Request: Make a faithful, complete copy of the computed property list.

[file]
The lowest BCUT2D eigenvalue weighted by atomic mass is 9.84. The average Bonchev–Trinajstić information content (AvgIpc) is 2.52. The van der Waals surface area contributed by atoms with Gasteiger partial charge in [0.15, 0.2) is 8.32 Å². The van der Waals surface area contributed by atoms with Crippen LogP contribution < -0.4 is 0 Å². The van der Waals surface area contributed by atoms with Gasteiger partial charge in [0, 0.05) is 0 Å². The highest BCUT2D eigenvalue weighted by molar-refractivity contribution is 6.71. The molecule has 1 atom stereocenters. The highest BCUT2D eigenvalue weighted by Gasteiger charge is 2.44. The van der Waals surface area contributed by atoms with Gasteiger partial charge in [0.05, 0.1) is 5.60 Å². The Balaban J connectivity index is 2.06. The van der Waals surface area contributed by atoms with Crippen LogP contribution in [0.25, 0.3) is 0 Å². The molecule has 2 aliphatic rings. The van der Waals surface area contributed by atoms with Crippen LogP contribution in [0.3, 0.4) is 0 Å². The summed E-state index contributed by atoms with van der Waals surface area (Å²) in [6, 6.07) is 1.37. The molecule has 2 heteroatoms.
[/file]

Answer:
The lowest BCUT2D eigenvalue weighted by atomic mass is 9.84. The average Bonchev–Trinajstić information content (AvgIpc) is 2.52. The van der Waals surface area contributed by atoms with Gasteiger partial charge in [0.15, 0.2) is 8.32 Å². The van der Waals surface area contributed by atoms with Crippen LogP contribution < -0.4 is 0 Å². The van der Waals surface area contributed by atoms with Gasteiger partial charge in [0, 0.05) is 0 Å². The highest BCUT2D eigenvalue weighted by molar-refractivity contribution is 6.71. The molecule has 1 atom stereocenters. The highest BCUT2D eigenvalue weighted by Gasteiger charge is 2.44. The van der Waals surface area contributed by atoms with Gasteiger partial charge in [0.05, 0.1) is 5.60 Å². The Balaban J connectivity index is 2.06. The van der Waals surface area contributed by atoms with Crippen LogP contribution in [0.25, 0.3) is 0 Å². The molecule has 2 aliphatic rings. The van der Waals surface area contributed by atoms with Crippen LogP contribution in [0.3, 0.4) is 0 Å². The summed E-state index contributed by atoms with van der Waals surface area (Å²) in [6, 6.07) is 1.37. The molecule has 2 heteroatoms.